The National Institute for Occupational Safety and Health (NIOSH) released detailed recommendations to help employers maintain acceptable indoor environmental quality (IEQ) and reduce exposures to dusts, gases, and contaminants during construction and renovation projects.
The National Institute for Occupational Safety and Health (NIOSH) fielded 221 requests for Health Hazard Evaluations (HHEs) in 2018, according to a recently released annual report. The 34 HHE reports published last year examined hazards ranging from hospital disinfectants and repetitive pharmacy tasks to emergency responders’ exposure to opioids.
The use of e-cigarettes, commonly called vaping, has been promoted by manufacturers and retailers as a safe alternative to smoking tobacco smoke. The chemical evidence backs up this claim, says the Centers for Disease Control and Prevention (CDC), but there’s more to the picture.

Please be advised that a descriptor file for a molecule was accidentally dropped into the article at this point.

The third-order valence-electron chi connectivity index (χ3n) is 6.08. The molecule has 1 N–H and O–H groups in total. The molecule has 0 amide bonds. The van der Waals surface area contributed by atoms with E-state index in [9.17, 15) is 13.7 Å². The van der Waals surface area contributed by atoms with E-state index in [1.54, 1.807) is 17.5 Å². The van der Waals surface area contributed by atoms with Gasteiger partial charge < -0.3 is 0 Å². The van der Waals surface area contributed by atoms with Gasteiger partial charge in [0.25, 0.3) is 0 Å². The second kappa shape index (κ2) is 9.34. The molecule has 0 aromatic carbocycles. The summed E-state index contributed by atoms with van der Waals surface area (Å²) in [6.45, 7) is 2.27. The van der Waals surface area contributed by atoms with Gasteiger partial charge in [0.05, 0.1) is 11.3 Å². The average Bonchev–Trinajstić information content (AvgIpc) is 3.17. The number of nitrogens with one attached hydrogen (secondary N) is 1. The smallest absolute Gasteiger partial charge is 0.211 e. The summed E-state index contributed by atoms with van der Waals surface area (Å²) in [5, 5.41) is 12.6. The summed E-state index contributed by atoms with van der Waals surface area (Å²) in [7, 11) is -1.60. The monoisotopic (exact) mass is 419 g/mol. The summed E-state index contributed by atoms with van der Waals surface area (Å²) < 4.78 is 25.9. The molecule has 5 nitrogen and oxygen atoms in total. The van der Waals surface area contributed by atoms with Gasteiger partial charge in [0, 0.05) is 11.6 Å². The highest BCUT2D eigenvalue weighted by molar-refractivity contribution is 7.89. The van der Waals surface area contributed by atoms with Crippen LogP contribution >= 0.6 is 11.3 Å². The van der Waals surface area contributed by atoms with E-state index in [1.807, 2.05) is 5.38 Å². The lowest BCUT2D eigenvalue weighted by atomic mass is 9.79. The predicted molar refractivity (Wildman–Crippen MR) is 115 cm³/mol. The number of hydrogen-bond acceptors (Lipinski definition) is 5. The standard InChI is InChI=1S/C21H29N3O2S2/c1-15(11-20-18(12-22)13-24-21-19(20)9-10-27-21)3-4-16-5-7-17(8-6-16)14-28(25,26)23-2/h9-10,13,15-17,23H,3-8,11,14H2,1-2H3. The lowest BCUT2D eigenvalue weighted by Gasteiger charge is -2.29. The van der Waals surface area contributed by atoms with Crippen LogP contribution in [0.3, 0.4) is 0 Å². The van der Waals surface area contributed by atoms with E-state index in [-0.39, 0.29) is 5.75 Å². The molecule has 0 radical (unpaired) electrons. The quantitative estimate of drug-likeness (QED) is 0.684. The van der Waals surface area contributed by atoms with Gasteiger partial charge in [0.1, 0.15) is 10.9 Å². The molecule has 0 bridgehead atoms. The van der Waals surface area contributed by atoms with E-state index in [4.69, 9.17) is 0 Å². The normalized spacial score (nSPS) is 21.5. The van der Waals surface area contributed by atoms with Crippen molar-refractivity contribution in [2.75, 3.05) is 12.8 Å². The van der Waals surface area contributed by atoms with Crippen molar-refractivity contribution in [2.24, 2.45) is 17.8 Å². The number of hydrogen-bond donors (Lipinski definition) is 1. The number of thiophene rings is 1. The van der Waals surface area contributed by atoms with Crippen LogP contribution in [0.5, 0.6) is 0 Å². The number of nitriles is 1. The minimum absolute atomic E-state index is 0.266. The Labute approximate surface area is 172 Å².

Yesterday, we began a review if NIOSH health hazard evaluations. Today, we conclude with more questions and answers. What protections are provided for employees who participate in HHE investigations? Confidentiality. If desired and noted on the HHE request form, NIOSH will not reveal to the employer the names of the persons who made the request. […]
Usually, you’re well aware of workplace health hazards. But sometimes, conditions may not be obvious or the extent of the hazard known. That’s when a NIOSH health hazard evaluation might be just the thing. Q. What is a health hazard evaluation? A health hazard evaluation (HHE) is a study of a workplace. It is done […]